ultra at tamu.edu
Thu Nov 11 13:44:56 EST 1999
In article <942327930.89269 at marvin>, bgommez at hotmail.com says...
>my thesis goes about Campylobacter spp. in food.
>Related to this subject I would like some information:
> - A description of some methods to isolate and indicate Campylobacter spp.
> - The price of your products
> - The certificate-number
> - And others, if possible.
>I thank you in advance.
FWIW: Campy is fairly easy to work with. Relatively easy to isolate.
I have my doubts about some of the conventional tests for differentiating
the Campy species, and I have some concerns about one or two of the commercial
products and their reliability. All in all though you should have little
trouble working with these beasts.
BTW, in initial identification... don't overlook the common Gram stain.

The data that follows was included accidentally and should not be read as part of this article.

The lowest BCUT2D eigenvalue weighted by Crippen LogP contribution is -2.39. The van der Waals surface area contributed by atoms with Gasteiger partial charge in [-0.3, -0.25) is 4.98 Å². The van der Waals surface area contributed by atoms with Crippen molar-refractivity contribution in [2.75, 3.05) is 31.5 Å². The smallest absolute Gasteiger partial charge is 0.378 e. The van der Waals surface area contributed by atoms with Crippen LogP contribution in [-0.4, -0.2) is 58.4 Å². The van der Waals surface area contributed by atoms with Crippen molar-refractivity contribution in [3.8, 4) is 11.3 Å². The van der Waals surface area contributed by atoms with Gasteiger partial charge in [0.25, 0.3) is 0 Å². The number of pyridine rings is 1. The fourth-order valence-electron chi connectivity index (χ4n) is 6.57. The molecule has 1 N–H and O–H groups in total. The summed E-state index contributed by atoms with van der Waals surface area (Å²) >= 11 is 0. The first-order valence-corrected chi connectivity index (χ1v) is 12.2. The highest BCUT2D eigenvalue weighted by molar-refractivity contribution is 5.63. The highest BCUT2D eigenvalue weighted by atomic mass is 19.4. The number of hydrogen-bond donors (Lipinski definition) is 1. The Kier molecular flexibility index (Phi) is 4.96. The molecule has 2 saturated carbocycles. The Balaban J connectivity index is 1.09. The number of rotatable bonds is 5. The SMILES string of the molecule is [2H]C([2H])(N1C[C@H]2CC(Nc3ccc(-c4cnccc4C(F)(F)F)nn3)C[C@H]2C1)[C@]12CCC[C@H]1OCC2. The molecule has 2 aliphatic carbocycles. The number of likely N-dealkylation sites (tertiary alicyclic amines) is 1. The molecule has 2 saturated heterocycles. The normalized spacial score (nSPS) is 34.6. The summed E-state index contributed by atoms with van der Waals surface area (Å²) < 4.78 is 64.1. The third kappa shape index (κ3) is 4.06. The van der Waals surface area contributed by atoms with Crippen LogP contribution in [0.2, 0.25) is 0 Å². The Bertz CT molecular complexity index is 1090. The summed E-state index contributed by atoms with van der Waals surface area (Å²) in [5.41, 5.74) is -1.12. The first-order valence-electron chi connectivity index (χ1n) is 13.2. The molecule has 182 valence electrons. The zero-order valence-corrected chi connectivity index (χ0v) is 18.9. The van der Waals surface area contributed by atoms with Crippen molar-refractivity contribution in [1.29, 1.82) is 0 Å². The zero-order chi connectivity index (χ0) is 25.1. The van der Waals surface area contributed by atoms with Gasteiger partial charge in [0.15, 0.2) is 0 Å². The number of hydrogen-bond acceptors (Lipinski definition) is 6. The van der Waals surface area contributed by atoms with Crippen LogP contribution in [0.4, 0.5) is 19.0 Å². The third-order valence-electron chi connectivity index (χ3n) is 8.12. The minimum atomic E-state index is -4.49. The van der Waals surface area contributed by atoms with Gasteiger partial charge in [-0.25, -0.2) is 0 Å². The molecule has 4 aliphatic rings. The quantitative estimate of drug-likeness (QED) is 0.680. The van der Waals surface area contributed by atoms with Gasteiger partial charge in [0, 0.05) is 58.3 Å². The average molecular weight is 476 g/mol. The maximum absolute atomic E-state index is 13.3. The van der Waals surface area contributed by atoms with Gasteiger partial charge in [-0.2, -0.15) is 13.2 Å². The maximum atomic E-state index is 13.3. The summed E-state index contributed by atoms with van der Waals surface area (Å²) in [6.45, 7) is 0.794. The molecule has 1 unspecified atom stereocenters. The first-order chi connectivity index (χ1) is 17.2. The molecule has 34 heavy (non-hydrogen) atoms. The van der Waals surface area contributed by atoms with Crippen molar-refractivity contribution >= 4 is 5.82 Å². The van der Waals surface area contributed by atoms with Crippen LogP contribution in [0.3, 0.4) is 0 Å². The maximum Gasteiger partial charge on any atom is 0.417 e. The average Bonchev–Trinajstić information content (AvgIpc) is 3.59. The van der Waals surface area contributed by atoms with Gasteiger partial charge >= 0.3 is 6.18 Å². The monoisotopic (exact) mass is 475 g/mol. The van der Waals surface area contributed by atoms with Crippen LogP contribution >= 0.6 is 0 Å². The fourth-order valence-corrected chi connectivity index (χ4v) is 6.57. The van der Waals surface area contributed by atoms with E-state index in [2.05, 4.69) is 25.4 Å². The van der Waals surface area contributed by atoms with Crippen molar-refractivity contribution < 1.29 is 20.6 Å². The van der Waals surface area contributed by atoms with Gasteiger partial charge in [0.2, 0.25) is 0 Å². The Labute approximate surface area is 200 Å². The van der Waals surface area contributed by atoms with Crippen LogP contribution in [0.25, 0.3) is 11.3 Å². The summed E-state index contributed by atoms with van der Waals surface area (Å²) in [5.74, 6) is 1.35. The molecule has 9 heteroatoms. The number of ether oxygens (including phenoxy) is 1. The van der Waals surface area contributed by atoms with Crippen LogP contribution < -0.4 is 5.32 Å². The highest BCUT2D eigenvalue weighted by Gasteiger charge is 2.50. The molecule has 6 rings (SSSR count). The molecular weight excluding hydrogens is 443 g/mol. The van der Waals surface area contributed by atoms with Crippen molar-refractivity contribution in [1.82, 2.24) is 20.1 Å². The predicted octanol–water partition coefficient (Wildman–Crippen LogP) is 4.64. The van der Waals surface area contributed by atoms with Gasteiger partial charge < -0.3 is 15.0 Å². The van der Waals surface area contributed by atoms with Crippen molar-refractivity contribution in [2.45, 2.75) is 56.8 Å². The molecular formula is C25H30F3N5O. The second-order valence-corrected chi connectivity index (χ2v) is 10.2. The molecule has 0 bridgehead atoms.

Campy decolorizes exceptionally well, should be counter stained with
Carbol Fuchsin, and has a characteristic appearance under the scope.
If you get typical campy looking colonies on a differential/selective
plating agar, and if you get the right Gram stain and morphology, you
are dealing with Campy. As for species, good luck.
If you would like to communicate with me or some of my colleagues,
write ziprin at ffsru.tamu.edu
We have a couple of campy projects, one of which involves isolating
the organism from live animals.
We use a commercial enrichment broth based on Bolton's formula spiked with
antibiotics and Campy-Cephex agar (see papers by Stern) all incubated at
42 in 5% Oxygen, 10% carbon dioxide, remainder nitrogen.
More information about the Microbio